So, are you ready to try your own German Smear project? Keep reading the next section of this German Smear guide to learn some more about how to do it yourself.

HOW TO DO THE GERMAN SMEAR TECHNIQUE

So now you’ve learned the basics of German Smear. Ready to give it a try? Keep reading for a DIY guide to your own German Smear project.

NOTE: If this is your first time doing something like this, try it out in a smaller area first. Although it’s a relatively easy technique to learn, it is PERMANENT and there’s no easy way to redo it once it’s dry. That’s why a lot of people leave important parts of their homes to the experts at Alexander and Xavier Masonry.

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The Things You’ll Need from Your Local Home Improvement Store:

The materials you’ll need for the German Smear finish are common and available in most home improvement stores. Here’s a basic list of materials you’ll need:
  • Premixed Mortar (Something like Quikrete’s Veneer Stone Mortar should be perfect)
  • Several five-gallon buckets
  • Drill and mixing bit
  • Water
  • Several large sponges
  • Several large spatulas or trowels
  • Gloves and safety glasses
  • Wire brush

GENERAL STEP BY STEP INSTRUCTIONS:

1. Prep

First, you need to prep your brick wall. For the mortar to adhere correctly, the brick needs to be squeaky clean. A power washer works great for this.

You can also use a hose or a bucket of water and a stiff brush to make sure it’s free of dirt, dust, and organic matter like moss.

2. Mixing the German Smear Mortar

Now it’s time to mix the dry mortar with water. Usually, you should mix with a ratio of 70% water and 30% powder.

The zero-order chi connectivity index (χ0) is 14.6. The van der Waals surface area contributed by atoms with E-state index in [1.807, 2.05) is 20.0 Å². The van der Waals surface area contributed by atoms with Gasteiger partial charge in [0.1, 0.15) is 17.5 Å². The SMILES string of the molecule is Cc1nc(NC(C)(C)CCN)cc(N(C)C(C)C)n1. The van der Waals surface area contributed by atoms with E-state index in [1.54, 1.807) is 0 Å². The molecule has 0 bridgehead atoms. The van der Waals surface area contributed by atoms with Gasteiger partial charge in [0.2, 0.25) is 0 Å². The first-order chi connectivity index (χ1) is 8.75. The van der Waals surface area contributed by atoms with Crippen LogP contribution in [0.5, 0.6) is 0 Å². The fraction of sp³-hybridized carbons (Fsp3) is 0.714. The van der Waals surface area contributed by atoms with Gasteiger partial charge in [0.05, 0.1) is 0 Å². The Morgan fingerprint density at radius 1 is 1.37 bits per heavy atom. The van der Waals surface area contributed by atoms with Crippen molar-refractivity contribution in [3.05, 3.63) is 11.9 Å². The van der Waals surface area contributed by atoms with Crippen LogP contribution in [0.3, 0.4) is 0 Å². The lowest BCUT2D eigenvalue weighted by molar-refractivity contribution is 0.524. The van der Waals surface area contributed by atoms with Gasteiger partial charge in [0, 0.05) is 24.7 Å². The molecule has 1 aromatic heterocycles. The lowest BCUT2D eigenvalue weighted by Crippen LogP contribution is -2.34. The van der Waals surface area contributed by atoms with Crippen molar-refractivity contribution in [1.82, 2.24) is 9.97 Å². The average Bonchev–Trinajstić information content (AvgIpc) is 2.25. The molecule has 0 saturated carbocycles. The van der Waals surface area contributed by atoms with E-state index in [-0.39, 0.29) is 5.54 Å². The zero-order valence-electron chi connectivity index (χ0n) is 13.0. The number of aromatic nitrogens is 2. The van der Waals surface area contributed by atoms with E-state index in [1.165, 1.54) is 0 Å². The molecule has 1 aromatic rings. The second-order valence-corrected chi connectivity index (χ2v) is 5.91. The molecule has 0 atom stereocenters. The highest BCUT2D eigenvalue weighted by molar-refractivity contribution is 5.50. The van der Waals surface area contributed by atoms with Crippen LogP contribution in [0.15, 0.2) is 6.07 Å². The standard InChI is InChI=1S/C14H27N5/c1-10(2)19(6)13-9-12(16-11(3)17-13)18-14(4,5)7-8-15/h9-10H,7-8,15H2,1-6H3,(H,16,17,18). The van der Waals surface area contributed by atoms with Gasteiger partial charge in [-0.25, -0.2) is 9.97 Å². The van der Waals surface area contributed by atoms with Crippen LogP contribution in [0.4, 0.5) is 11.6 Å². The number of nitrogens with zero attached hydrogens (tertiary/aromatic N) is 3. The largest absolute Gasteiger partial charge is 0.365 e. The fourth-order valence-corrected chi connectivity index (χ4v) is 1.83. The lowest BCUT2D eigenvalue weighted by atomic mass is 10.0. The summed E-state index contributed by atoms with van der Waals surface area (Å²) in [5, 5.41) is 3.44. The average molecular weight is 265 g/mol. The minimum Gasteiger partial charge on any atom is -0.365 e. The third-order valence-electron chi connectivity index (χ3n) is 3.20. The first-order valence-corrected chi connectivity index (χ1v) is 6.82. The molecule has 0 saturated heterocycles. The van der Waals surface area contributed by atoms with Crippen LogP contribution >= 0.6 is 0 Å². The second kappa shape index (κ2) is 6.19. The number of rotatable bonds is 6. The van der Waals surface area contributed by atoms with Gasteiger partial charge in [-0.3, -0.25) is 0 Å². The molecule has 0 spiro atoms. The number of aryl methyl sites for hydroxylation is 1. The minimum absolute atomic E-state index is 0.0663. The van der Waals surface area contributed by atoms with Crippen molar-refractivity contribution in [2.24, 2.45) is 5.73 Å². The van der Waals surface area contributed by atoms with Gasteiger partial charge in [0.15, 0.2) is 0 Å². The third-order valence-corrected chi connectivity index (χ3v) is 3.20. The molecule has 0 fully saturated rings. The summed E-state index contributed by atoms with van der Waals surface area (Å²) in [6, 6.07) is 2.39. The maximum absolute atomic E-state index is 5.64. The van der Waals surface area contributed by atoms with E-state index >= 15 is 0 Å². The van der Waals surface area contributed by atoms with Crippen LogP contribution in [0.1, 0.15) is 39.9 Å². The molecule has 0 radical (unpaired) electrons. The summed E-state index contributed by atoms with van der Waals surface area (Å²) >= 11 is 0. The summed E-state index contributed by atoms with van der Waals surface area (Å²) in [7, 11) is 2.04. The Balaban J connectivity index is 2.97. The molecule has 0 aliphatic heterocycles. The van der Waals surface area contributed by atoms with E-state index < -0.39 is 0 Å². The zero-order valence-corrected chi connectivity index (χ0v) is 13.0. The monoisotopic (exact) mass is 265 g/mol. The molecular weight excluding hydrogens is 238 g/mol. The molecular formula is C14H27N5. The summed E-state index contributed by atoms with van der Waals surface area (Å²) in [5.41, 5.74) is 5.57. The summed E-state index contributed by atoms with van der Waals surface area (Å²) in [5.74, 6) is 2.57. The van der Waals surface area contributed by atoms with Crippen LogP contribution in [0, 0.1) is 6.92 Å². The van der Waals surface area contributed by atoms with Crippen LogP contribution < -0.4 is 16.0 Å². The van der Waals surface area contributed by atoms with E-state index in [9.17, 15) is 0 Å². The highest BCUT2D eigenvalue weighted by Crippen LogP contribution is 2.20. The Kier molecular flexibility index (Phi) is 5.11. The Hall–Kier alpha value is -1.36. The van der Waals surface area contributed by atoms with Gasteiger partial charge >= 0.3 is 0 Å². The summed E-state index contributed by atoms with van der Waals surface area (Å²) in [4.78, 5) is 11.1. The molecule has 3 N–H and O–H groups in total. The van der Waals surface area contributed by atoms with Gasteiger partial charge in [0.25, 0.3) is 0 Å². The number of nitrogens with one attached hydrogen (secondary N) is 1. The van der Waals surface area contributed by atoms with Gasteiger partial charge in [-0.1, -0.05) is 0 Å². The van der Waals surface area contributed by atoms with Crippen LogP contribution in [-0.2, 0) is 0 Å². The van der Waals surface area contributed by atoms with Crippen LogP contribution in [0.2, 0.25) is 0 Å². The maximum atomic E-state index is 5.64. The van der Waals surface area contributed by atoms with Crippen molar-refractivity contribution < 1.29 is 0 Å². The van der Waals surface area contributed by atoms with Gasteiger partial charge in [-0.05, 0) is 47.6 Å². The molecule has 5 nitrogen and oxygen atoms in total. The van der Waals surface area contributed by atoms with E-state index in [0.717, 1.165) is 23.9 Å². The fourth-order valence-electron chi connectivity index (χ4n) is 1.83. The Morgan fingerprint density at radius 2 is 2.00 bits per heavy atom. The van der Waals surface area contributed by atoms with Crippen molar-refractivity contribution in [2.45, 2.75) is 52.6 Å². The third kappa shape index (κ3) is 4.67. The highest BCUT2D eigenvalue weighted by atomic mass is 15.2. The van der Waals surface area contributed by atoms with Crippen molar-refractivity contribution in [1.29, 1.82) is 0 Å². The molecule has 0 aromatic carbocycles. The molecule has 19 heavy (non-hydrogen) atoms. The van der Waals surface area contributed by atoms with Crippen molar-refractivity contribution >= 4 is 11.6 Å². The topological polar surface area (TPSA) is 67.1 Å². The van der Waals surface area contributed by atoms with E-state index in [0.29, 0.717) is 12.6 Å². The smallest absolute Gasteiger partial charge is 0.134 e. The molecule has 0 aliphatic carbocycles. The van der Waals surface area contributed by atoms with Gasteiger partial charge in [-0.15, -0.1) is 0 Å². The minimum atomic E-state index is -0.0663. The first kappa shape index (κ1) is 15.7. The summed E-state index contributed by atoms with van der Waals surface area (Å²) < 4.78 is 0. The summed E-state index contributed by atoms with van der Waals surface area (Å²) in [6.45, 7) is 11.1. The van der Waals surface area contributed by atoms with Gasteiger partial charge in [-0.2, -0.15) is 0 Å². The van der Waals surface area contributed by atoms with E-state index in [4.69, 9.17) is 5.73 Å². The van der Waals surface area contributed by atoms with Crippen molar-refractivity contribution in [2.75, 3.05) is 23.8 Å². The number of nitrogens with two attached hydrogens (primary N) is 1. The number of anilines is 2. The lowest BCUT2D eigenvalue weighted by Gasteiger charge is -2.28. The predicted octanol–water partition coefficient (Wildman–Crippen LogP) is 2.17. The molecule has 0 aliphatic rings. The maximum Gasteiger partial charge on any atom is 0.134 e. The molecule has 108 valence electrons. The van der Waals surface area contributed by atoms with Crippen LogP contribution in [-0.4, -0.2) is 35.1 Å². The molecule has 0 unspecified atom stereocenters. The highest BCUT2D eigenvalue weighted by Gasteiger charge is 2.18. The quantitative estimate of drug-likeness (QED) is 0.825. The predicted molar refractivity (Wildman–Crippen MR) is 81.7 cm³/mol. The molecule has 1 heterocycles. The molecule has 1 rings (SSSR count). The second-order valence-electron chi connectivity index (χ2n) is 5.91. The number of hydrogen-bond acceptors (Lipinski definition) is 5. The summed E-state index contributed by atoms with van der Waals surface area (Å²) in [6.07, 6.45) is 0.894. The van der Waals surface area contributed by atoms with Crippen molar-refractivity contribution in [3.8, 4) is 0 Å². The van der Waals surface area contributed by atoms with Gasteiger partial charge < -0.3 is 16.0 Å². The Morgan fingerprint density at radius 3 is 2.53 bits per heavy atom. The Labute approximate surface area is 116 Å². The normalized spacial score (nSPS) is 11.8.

If you want a thicker coating, add less water, and if you want a thinner coat, add a little more. Usually somewhere between peanut butter and milkshake consistency is perfect.

3. Preparing the Bricks

After mixing, splash or spray water on the brick. This will give you more time to work with the mortar before it dries. That way, you’ll have the chance to remove some mortar to be able to create the look you want.

4. Smearing

Now you’re ready for the fun part! Depending on the look you want, use the sponge, a trowel, or a paint roller to apply mortar to the wall.

After a few minutes of smearing, check back on the first mortar you put on the wall. It should start to get stiff but not be dry enough that you can wipe some off with a wet sponge or wire brush.

How long you wait depends a lot on the look you want to achieve. It’s really an art, so there are no hard and fast rules. That’s why it’s so important that you experiment until you achieve the look you want.

FREQUENTLY ASKED QUESTIONS

What kind of mortar is used for German smear?

Although you can create your own mortar mix with sand and cement, it’s a whole lot easier just to buy a premixed mortar. Sure it might cost a little more, but the hassle it saves you is worth it.

Do you seal a German smear?

You don’t have to seal it. Some do as an extra layer of protection, but it’s not really necessary.

How do you remove a German smear?

You can remove a German smear by scraping it off using a wire brush or a trowel. Once it’s fully cured, you may have to use muriatic acid to help remove it. Since it is so permanent, the best thing to do is to make sure you get it done right the first time.

MAINTAINING YOUR GERMAN SMEAR BRICKS

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One of the great things about the German Smear finish is how easy it is to take care of. Simply spray or wipe it down with water periodically to remove dust and dirt.

That’s it! Unlike paint that may need to be redone every few years, German Smear will last a long time.

Related article: Useful guide for German Smear stone.

Ready for your German Smear project? Inquire us at Alexander and Xavier Masonry today how much does German Smear cost and get a free quote. We’d love to discuss ideas for your project and help you make it a reality.